When I am reminded of where my family started is a very strong motivator for me. Both of my parents come from first generation immigrants; both grandfathers were pre-WWII and brought my grandmothers after meeting them during their service.
This past weekend I went to NYC to celebrate a friends birthday. During the day on Saturday I had some time to be a tourist and visit Battery Park to see the Statue of Liberty. This statue is a symbol of freedom and was the symbol of life for my grandmother, Susan Portaro.
When I was a little girl she was interviewed by a local news station and showed pictures of her voyage elaborated to the reporter about how her experience of seeing the Statue of Liberty was a life changing moment. She said that she knew her life was forever changed because she was in the land of the free because of brave men like my grandfather. She placed a great amount of hope for her future on the idea that the US, my grandfather and that statue would not fail her.
I am proud to also share that my grandfather loved her like crazy. He showered her with love letters, affection, flowers, drawings and paintings of her, etc. He truly adored everything about her. Even after she passed he even carried wedding band with him in his wallet, just so he was never without her.
This love story came in the complete package of the traditional American dream. Living in a cute house, have a child, and a dog. And as I already referenced, this American dream package came complete with a huge bow of love.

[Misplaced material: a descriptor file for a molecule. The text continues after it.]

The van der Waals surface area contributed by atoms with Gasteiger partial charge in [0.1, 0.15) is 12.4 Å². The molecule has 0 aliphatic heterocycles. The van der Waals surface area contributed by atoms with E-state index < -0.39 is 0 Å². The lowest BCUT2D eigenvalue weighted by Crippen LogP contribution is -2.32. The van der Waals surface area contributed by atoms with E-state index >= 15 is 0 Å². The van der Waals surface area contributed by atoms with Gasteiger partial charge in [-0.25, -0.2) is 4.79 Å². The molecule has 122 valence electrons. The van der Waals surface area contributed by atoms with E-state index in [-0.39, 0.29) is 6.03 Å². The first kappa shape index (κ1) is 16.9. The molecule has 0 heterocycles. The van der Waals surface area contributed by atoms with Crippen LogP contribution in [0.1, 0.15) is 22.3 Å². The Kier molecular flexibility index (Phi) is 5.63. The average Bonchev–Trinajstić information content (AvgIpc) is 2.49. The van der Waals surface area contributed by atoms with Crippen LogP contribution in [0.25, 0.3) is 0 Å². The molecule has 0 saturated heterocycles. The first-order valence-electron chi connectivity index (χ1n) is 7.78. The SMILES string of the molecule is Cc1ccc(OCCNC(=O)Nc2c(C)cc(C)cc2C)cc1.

Love and happiness were my grandmothers motivators for leaving everything she ever knew and traveled from Europe to New York. Those motivations outweighed any possible fear she had. She was so incredibly brave and felt connected to the statue because she was able to see past her fears. As her ship approached the statue she said she would never forget how beautiful it was. And she also said that at that moment she (the statue) was a part of her and that she (my grandmother) was now a part of the statue.
When I was little and watched this interview I thought that she meant that the statue was beautiful because of the design of it. And now as an adult I realize how much was actually riding on my grandmothers bravery and trust about the ideas that the US and my grandfather would give her the life she dreamed of. A life where she was free, loved, received proper medical treatments, and found true happiness.
Calling the Statue of Liberty beautiful was a way for her to express what her thoughts were about the physical appearance of the statue itself. The statue was also beautiful to her because of her personal dreams which were metaphorically placed on the statue that day as she stepped foot on US soil for the very first time.
Imagining the amount of dreams and emotions fueling that moment gives me a great perspective for my life today and inspiration on how to live my life very day. The rewards of the voyage were worth the risk for her … It could have gone horribly wrong. Not every immigrant comes to the US and has the life she did. She was incredibly lucky and blessed.
To find myself back in NYC in the same place my grandmother got off of the boat was extremely inspiring to me. I couldn’t get over the fact I was standing in the same park where her American dream officially started.
Here is a challenge to anyone that read this far into my blog post.
First, thank you for reading my blog, it means a lot. Second, challenge yourself to remember where you and your family come from. When you do this with an open heart and mind you’ll reconnect with your core motivators to get you through today or any day you are struggling.